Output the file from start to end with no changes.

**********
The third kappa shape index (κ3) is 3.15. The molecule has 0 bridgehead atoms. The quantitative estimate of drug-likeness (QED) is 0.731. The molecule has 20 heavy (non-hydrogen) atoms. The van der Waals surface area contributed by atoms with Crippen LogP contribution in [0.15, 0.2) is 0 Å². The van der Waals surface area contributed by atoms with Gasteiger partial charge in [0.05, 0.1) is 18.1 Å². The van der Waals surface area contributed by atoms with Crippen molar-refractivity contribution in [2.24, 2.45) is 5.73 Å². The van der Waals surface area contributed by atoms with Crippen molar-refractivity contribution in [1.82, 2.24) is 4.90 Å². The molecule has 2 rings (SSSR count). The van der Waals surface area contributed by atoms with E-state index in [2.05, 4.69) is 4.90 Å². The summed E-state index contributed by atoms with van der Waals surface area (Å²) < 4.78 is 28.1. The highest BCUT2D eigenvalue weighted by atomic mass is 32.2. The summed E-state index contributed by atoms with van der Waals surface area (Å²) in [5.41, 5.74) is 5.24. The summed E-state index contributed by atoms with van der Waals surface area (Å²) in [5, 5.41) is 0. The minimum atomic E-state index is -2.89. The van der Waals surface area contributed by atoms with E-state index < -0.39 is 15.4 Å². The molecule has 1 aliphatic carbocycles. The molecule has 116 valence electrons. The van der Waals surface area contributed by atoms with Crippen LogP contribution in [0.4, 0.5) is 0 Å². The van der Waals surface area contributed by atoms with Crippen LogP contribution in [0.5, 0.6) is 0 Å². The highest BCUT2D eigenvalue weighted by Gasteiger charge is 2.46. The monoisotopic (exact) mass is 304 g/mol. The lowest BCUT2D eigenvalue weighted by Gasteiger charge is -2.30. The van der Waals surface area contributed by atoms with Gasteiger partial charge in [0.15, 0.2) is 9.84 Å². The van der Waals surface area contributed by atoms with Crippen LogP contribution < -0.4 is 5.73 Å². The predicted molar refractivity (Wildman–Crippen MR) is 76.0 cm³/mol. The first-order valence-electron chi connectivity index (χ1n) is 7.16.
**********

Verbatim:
The third kappa shape index (κ3) is 3.15. The molecule has 0 bridgehead atoms. The quantitative estimate of drug-likeness (QED) is 0.731. The molecule has 20 heavy (non-hydrogen) atoms. The van der Waals surface area contributed by atoms with Crippen LogP contribution in [0.15, 0.2) is 0 Å². The van der Waals surface area contributed by atoms with Gasteiger partial charge in [0.05, 0.1) is 18.1 Å². The van der Waals surface area contributed by atoms with Crippen molar-refractivity contribution in [2.24, 2.45) is 5.73 Å². The van der Waals surface area contributed by atoms with Crippen molar-refractivity contribution in [1.82, 2.24) is 4.90 Å². The molecule has 2 rings (SSSR count). The van der Waals surface area contributed by atoms with E-state index in [2.05, 4.69) is 4.90 Å². The summed E-state index contributed by atoms with van der Waals surface area (Å²) < 4.78 is 28.1. The highest BCUT2D eigenvalue weighted by atomic mass is 32.2. The summed E-state index contributed by atoms with van der Waals surface area (Å²) in [5.41, 5.74) is 5.24. The summed E-state index contributed by atoms with van der Waals surface area (Å²) in [5, 5.41) is 0. The minimum atomic E-state index is -2.89. The van der Waals surface area contributed by atoms with E-state index < -0.39 is 15.4 Å². The molecule has 1 aliphatic carbocycles. The molecule has 116 valence electrons. The van der Waals surface area contributed by atoms with Crippen LogP contribution in [0.4, 0.5) is 0 Å². The van der Waals surface area contributed by atoms with Crippen LogP contribution in [0.5, 0.6) is 0 Å². The highest BCUT2D eigenvalue weighted by Gasteiger charge is 2.46. The monoisotopic (exact) mass is 304 g/mol. The lowest BCUT2D eigenvalue weighted by Gasteiger charge is -2.30. The van der Waals surface area contributed by atoms with Gasteiger partial charge in [0.15, 0.2) is 9.84 Å². The van der Waals surface area contributed by atoms with Crippen LogP contribution < -0.4 is 5.73 Å². The predicted molar refractivity (Wildman–Crippen MR) is 76.0 cm³/mol. The first-order valence-electron chi connectivity index (χ1n) is 7.16.